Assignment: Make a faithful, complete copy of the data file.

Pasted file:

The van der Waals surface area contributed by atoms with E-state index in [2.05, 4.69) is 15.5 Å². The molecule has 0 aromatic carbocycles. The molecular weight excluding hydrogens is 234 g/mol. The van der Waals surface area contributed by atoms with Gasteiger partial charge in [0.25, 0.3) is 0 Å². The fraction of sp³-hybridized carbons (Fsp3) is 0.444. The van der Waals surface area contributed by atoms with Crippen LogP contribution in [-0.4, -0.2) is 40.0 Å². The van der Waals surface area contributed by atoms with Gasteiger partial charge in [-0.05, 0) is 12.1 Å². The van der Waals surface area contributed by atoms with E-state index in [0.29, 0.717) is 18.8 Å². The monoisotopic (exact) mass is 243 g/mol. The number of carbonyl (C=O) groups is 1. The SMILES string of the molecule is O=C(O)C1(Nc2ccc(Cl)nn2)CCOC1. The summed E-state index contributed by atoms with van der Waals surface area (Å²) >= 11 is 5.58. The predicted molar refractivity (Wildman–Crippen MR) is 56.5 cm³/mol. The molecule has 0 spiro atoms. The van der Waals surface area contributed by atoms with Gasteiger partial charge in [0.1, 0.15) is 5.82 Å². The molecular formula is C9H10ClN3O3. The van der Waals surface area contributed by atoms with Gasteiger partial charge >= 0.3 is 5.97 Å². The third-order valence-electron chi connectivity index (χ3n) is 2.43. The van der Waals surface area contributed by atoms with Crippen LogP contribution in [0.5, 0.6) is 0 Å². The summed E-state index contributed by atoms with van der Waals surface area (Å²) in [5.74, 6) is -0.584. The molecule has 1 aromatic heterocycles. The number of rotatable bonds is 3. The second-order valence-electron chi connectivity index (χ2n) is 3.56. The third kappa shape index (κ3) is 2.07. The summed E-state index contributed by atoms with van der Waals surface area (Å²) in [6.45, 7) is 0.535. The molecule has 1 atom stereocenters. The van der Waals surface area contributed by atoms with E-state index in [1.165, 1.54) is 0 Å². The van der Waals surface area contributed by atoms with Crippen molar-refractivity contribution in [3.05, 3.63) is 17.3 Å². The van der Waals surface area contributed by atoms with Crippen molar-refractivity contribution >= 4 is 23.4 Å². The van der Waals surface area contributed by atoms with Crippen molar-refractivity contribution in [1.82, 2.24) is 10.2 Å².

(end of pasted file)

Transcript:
The van der Waals surface area contributed by atoms with E-state index in [2.05, 4.69) is 15.5 Å². The molecule has 0 aromatic carbocycles. The molecular weight excluding hydrogens is 234 g/mol. The van der Waals surface area contributed by atoms with Gasteiger partial charge in [0.25, 0.3) is 0 Å². The fraction of sp³-hybridized carbons (Fsp3) is 0.444. The van der Waals surface area contributed by atoms with Crippen LogP contribution in [-0.4, -0.2) is 40.0 Å². The van der Waals surface area contributed by atoms with Gasteiger partial charge in [-0.05, 0) is 12.1 Å². The van der Waals surface area contributed by atoms with E-state index in [0.29, 0.717) is 18.8 Å². The monoisotopic (exact) mass is 243 g/mol. The number of carbonyl (C=O) groups is 1. The SMILES string of the molecule is O=C(O)C1(Nc2ccc(Cl)nn2)CCOC1. The summed E-state index contributed by atoms with van der Waals surface area (Å²) >= 11 is 5.58. The predicted molar refractivity (Wildman–Crippen MR) is 56.5 cm³/mol. The molecule has 0 spiro atoms. The van der Waals surface area contributed by atoms with Gasteiger partial charge in [0.1, 0.15) is 5.82 Å². The molecular formula is C9H10ClN3O3. The van der Waals surface area contributed by atoms with Gasteiger partial charge >= 0.3 is 5.97 Å². The third-order valence-electron chi connectivity index (χ3n) is 2.43. The van der Waals surface area contributed by atoms with Crippen LogP contribution in [0.5, 0.6) is 0 Å². The summed E-state index contributed by atoms with van der Waals surface area (Å²) in [5.74, 6) is -0.584. The molecule has 1 aromatic heterocycles. The number of rotatable bonds is 3. The second-order valence-electron chi connectivity index (χ2n) is 3.56. The third kappa shape index (κ3) is 2.07. The summed E-state index contributed by atoms with van der Waals surface area (Å²) in [6.45, 7) is 0.535. The molecule has 1 atom stereocenters. The van der Waals surface area contributed by atoms with E-state index in [1.165, 1.54) is 0 Å². The van der Waals surface area contributed by atoms with Crippen molar-refractivity contribution in [3.05, 3.63) is 17.3 Å². The van der Waals surface area contributed by atoms with Crippen molar-refractivity contribution >= 4 is 23.4 Å². The van der Waals surface area contributed by atoms with Crippen molar-refractivity contribution in [1.82, 2.24) is 10.2 Å².